A word of caution: be careful if you’re starting a business that’s been inspired by food cultures that are not your own. There’s nothing wrong with inspiration, but the beauty of third culture food is that it’s the authentic product of people whose culinary creations are a direct result of the flavours and recipes they’ve been exposed to growing up in a diaspora community. We all have our own inherited cultural influences, of course, and who’s to say third culture cuisine couldn’t be produced by two people from distinct cultures coming together to combine their food heritage?

As long as you have a strong foundation, the food world is your proverbial oyster. A restaurant or café serving up unique third culture creations is the obvious way to go, but there’s definitely scope for a retail business selling third culture inspired ingredients or ready meals.

Bear in mind that food businesses rarely exist in a single sphere. Be prepared to build a following through social media, with drool-inducing imagery and video, while putting the hours in at a street food market. Starting a pop-up is actually a great way to test and promote your concept before you commit to a full launch, which is especially important if you’re doing something brand new and unfamiliar to consumer taste buds. Once you’ve built some hype you can perhaps start thinking about getting products into retailers or writing a cookbook.

Or perhaps you’re passionate about food but not a great talent in the kitchen. There are still many ways to indulge your love for third culture cuisine. For example, you could stage events to promote new food businesses or start a website and ecommerce store selling products and ingredients.

Who else has started a third culture cuisine business recently?

Check out these three third culture food businesses that have all launched within the last few years. 

Could there be a business that better embodies third culture cuisine than Third Culture Deli? This plant-based deli and cocktail bar on East London’s Broadway Market serves Italian American classics with a twist.

The founders have combined a shared love for fermented foods with their diverse backgrounds to develop dishes that are “neither here nor there”, including fermented tofu arancini, confit delicia pumpkin, and a range of intriguing vegan sandwiches.

Kentish Town’s Panadera, a Filipino bakery, is another brilliant concept. Its creations include panko chicken and mushroom and corned beef hash sandwiches, both served with prawn crackers, Hong Kong French Toast (made with slices of Filipino milk bun and slathered in jam and mascarpone cheese blended with coconut), and some truly delectable doughnuts.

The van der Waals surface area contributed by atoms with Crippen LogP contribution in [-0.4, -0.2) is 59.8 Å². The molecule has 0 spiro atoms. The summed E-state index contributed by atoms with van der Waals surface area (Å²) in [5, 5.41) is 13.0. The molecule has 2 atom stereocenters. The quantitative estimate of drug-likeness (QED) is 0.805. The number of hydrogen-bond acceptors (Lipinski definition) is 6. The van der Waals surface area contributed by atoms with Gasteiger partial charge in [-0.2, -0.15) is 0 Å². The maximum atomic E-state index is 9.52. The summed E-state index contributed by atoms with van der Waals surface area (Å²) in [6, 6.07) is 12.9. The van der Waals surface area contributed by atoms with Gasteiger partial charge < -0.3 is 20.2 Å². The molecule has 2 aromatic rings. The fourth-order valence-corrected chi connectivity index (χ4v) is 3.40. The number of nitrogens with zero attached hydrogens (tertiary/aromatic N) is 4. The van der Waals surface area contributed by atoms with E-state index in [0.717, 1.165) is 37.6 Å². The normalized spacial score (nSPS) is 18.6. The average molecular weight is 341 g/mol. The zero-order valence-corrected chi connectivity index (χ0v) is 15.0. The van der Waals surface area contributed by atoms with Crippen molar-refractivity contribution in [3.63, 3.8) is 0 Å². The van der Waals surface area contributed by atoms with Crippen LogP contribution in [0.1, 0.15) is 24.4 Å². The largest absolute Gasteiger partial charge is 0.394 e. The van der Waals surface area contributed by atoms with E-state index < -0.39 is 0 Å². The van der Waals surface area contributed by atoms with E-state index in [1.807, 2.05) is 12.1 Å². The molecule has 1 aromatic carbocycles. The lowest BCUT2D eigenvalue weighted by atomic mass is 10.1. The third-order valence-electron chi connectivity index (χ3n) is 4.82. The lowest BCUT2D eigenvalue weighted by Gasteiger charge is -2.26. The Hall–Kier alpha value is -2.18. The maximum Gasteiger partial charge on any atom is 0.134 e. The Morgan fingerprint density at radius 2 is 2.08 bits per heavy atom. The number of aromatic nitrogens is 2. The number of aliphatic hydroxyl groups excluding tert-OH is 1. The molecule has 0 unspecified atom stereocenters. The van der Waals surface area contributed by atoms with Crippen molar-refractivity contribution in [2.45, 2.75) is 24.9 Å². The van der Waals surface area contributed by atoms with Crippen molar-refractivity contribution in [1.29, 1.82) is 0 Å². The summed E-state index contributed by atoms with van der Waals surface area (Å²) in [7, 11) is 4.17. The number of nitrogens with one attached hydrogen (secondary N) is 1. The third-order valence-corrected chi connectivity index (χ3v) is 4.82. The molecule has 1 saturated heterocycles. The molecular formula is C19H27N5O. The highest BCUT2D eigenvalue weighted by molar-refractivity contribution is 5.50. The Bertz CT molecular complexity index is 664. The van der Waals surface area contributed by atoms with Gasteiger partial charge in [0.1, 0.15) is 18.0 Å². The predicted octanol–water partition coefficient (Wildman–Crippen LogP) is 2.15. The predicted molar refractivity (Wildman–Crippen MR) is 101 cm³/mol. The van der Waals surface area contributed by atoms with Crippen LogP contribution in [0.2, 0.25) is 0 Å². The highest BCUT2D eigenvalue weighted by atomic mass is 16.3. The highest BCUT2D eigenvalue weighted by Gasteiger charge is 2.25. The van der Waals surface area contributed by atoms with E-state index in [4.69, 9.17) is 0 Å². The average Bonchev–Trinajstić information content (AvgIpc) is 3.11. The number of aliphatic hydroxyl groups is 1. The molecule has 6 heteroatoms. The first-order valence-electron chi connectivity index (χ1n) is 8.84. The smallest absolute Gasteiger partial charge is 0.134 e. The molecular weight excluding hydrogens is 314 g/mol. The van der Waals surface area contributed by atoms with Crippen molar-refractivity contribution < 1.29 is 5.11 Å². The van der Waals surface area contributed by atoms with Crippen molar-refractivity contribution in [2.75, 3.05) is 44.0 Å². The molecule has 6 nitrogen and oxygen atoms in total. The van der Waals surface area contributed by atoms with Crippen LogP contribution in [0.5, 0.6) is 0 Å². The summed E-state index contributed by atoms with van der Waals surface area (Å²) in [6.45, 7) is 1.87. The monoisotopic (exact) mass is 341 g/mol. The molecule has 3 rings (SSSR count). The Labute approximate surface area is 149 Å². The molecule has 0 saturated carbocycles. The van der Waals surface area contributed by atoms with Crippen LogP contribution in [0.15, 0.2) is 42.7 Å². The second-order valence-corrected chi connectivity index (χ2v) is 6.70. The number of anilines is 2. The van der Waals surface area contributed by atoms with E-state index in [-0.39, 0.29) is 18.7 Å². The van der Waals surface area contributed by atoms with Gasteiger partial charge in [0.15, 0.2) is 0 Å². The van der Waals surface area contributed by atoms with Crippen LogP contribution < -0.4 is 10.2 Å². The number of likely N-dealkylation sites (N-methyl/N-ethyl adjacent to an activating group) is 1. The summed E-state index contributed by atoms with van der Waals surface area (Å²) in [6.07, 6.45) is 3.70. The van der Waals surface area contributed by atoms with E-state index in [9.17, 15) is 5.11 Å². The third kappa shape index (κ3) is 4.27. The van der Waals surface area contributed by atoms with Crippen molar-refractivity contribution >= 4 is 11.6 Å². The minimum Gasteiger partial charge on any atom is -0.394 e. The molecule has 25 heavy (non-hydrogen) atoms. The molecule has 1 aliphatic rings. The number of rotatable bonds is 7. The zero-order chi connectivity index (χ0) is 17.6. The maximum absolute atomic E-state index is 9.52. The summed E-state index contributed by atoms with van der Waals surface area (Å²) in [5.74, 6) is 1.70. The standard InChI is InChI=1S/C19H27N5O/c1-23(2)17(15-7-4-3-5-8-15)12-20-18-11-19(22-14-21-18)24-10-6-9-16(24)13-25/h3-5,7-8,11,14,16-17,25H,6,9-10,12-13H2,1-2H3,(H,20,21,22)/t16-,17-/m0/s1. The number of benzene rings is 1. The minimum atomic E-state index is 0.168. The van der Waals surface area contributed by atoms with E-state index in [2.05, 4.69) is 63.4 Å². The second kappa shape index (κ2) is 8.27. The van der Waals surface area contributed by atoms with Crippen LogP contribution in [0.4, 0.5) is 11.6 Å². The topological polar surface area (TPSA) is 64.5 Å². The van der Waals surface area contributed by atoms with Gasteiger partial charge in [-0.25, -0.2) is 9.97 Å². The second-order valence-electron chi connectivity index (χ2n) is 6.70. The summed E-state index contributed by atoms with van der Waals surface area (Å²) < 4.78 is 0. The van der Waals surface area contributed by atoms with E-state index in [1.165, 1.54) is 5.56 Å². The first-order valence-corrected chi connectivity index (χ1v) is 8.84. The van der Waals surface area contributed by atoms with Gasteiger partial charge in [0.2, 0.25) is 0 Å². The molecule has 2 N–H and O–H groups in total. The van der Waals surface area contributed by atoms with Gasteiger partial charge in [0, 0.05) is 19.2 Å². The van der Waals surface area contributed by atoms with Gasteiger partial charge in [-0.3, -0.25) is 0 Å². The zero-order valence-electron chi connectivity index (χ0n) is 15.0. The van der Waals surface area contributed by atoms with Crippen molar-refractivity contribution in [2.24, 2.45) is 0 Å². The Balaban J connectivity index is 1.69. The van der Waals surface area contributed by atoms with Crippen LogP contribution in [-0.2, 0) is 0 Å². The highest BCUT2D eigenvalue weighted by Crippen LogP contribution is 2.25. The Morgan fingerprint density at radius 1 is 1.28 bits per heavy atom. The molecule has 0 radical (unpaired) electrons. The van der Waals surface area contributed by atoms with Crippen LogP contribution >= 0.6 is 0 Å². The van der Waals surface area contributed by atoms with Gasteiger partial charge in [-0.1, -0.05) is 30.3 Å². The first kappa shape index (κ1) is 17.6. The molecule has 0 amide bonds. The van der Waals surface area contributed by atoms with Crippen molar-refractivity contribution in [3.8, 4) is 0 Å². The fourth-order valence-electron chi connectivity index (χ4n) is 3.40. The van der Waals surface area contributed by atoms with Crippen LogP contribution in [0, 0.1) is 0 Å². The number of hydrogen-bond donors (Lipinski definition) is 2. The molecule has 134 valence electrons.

And in South London, we have Ghanaian-British chef Akwasi Brenya-Mensa’s Tatale, which combines pan-African flavours with influences gained from global travel. Dishes include the Tatale signature chicken burger, with jollof couscous and cassavas bravas, and plantain cheesecake.

Small business expert opinion

Nivi Jasa, co-founder of Third Culture Deli, says:

“London is like this awesome mix of people from all over the world, and it was even more before Brexit! We’ve got all these foreigners adding some spice to the scene, literally. And let’s face it, traditional British cuisine can be a bit on the bland side. So, immigrants are bringing in these bold, flavourful dishes from their homelands, making the food scene way more interesting. Plus, nowadays, everyone’s mingling with different cultures. Whether you’re dating someone, came back from travelling, or just got a diverse crew of friends, you’re bound to pick up on different tastes. That’s now bleeding into the way we cook, breaking down barriers and making us less scared to whip up something new. It’s like a food revolution – a tasty mix of home comfort and global flair.

“Third Culture Deli is the meeting point between our love for food and the melting pot that is our cultural backgrounds (I’m Italian-Albanian and my cofounder Angela is American-Taiwanese). With this in mind, we create flavours and dishes that are neither here nor there – in the best way possible. Using that as a blueprint, we can design a food and drink menu where classics are revisited under a TCC lens. A good example would be our Tiramisú, where we kept the dessert part but swapped the caffeine element of the coffee for: Pandan and Matcha, or Chai, or Thai Tea. Another good example is our Pandan Syrup being used in a latte, as an alternative to classic caramel and sweet syrup that you usually can find in other coffee shops, or our Black Sesame NYC Cheesecake.

“Flavours need to be bold, people need to get excited, both visually and flavour-wise, as there’s already a lot of competition out there for basic food (i.e. coffee, savoury) so if you want to stand out from the crowd, having a unique offering will pay back!”

Henry Williams

Henry Williams

Henry Williams is a freelance journalist specialising in small business topics, such as Making Tax Digital.